Michigan sales are likely are boosted by its network of 80,000 campsites in more than 1,200 state- and privately run campgrounds, Sheffer said.
But the past few years have not been leisurely for dealers.
Statewide, sales dropped 50% from 2000 to 2009, with the decline starting around 2005, according to MARVAC.
Stock market impact
The financing crunch has dealt a blow to the industry. Banks have been less willing to offer loans for RVs, though some dealers say the credit crunch is starting to ease, Sheffer said.
And the stock market has had an impact on sales, even more than gas prices, said Gennene Kitsmiller, general manager of Kitsmiller RV in Mason, a Lansing suburb.
Most of her customers are retirees on fixed incomes or are close to retirement and relying on investments, she said. Sales suffered when the market declined during the financial crisis and recession but have been rising as Wall Street improves.
In fact, the past two years have been the dealer’s best since it opened in 1961, Kitsmiller said. The store sold more than 400 RVs in 2009, up 67% from 2008 — many of them the towable variety.
Customers are looking for “more sensible” purchases in the $30,000 to $35,000 range. These tend to be lighter and easier to tow in order to get better fuel economy, she said.
Not all dealers have fared as well. Some have closed or merged into larger companies, Sheffer said.
Slow sales forced Greg Dennis to stop selling new RVs in January 2009. Dennis RV Center now focuses on service and parts. It also rents travel trailers and sells used trailers and motorhomes. The Lansing business has been family owned since 1964.
“Sales have been down and that was a big thing,” Dennis said.
“We had to make a decision to either ramp up our inventory … or concentrate on the customer service end.”
The Michigan Association of Recreation Vehicles & Campgrounds (MARVAC) exceeded attendance expectations by nearly 40% during the association’s Fall Detroit Camper & RV Show, Sept. 30-Oct. 4 at the Rock Financial Showplace in Novi, the Okemos-based association reports.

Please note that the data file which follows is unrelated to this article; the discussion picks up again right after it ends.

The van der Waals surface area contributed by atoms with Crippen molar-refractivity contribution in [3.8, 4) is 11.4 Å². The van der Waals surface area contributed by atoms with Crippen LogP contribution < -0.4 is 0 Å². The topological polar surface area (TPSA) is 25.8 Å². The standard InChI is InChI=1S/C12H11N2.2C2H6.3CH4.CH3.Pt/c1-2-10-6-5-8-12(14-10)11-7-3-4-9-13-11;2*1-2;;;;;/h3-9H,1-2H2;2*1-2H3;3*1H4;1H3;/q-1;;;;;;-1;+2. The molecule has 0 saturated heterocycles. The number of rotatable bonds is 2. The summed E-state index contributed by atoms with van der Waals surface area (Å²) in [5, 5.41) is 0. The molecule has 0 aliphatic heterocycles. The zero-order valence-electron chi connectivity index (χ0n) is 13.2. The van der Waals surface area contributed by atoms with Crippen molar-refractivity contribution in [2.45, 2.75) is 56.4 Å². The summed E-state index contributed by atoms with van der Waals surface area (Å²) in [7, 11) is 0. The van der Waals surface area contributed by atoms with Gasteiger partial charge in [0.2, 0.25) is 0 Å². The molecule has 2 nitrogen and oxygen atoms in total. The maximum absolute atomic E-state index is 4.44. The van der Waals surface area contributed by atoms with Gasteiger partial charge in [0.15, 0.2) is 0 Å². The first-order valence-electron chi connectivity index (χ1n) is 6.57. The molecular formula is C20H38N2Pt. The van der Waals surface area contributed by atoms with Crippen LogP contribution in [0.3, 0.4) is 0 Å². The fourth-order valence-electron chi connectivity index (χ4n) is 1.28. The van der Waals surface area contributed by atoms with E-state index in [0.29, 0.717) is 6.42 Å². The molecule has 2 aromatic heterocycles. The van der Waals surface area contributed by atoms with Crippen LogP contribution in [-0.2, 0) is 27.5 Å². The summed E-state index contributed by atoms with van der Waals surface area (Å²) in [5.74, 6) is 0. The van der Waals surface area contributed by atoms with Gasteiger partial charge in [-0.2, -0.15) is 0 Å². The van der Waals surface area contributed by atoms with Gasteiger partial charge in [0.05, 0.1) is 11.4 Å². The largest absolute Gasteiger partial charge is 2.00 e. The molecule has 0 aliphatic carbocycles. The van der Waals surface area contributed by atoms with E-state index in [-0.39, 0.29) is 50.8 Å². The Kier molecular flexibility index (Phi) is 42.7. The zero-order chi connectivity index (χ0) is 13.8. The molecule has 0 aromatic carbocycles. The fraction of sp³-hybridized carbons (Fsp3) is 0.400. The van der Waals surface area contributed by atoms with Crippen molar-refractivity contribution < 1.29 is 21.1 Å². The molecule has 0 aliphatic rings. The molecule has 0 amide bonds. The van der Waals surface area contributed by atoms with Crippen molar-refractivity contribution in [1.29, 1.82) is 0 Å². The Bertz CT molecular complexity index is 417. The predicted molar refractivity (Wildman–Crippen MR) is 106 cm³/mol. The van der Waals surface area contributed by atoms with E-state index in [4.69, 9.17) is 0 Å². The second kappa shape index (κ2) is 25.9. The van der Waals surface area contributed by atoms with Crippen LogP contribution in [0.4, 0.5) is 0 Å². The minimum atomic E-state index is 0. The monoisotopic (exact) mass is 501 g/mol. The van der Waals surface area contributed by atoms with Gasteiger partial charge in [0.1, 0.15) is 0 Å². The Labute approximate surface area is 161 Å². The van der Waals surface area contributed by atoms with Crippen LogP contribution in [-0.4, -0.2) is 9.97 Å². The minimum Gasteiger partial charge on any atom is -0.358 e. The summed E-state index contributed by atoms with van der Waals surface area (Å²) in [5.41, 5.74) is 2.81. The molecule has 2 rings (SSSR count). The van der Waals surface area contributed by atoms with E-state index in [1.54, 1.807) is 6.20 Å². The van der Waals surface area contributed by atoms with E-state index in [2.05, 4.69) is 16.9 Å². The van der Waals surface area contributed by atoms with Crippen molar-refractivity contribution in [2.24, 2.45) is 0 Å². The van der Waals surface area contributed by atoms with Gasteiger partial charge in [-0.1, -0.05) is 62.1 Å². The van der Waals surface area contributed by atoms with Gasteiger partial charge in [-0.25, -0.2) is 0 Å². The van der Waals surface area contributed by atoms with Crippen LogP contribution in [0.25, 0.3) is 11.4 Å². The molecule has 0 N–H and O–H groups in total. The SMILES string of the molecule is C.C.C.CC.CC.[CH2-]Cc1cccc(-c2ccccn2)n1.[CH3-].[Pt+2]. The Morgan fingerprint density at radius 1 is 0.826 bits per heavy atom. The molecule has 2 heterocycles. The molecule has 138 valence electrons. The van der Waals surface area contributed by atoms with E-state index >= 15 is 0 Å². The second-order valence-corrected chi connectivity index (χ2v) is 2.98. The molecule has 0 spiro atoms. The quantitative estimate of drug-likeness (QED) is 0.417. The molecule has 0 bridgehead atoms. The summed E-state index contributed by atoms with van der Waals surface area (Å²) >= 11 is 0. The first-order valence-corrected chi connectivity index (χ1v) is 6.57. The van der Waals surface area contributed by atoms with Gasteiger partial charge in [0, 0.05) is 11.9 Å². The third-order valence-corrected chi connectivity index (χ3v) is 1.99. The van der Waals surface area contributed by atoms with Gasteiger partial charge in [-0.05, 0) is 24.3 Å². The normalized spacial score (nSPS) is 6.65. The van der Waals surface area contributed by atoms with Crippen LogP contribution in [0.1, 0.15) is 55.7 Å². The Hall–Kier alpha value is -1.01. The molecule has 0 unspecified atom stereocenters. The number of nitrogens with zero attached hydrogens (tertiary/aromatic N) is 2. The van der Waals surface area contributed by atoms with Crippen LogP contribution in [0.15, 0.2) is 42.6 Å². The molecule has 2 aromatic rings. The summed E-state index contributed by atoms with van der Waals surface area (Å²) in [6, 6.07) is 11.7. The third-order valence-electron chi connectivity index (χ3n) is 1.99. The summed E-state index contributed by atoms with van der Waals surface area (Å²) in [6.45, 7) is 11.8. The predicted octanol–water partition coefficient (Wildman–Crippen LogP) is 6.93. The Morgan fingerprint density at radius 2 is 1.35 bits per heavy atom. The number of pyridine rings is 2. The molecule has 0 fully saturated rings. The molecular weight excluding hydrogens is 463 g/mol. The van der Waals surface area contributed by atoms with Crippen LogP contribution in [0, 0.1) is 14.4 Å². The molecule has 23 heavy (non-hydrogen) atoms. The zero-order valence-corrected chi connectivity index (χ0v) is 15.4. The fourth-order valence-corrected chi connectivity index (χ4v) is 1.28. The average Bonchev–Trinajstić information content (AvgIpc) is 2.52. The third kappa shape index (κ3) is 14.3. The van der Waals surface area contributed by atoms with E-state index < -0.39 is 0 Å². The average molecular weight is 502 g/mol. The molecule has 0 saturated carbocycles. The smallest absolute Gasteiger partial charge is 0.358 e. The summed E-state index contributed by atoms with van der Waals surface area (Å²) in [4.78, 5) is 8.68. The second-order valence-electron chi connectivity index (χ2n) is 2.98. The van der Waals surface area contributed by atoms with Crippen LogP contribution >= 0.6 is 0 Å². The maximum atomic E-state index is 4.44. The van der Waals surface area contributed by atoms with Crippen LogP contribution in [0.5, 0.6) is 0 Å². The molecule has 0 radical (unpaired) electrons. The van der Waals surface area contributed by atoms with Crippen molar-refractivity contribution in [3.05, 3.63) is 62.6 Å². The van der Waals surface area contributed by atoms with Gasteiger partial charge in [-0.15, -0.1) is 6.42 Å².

Fact is, the Detroit Show recorded its best attendance since 2003.
“The show was scaled back to two-thirds of its usual display space,” MARVAC reported in its latest “Industry Insights” newsletter, ”but show attendees did not seem to notice, as there were still nearly 250 RVs on display inside and outside the exhibition facility. Dealers were reporting good sale numbers on Sunday evening after the show closed.
“MARVAC campground members who participated seemed pleased with the number of 2010 reservations taken during the show,” the association told its membership. “It was also mentioned by several exhibitors that there were a large number of first-time buyers in the crowd, a promising factor in planning for spring shows and sales. MARVAC will begin sending out commitment forms for the Flint and Detroit Camper & RV Shows later this month. Based on what was seen during last week’s show, MARVAC members will want to get their show commitments in early.”
MARVAC’s staff and several current and past board members hosted a luncheon prior to the show’s opening on Sept. 26, for local credit union managers at which the attendees were shown the seven minute video entitled “RV Financing: A Vehicle for Growth.”
Tim DeWitt, executive director, and Bill Sheffer, director, then shared some statistics and encouraged the credit union managers to consider both retail lending and wholesale financing as solid business investments. Drew Egan, president of CU Corp, developer of the Invest In America financing campaign that has been so successful in the automotive industry, spoke and suggested the same program is applicable to the RV industry.
A future meeting is being planned to expand wholesale floorplan lending by credit unions – a stated goal for many companies in the RV industry in its quest to ease the credit crunch.
In a related matter beyond the Detroit Show, meanwhile, MARVAC reports in its Oct. 7 newsletter that RV break-ins are on the rise. “Over the past ten days,” MARVAC’s staff stated, “it has been reported to the association office that several Michigan RV dealers have experienced unit break-ins. The main target has been high end electronics, including flat screen TVs and sound systems. Dealers are reporting that thieves seemed to be fairly knowledgeable about entering the units and removing the equipment with minimal damage. Security measures are being stepped up where and when it is possible.”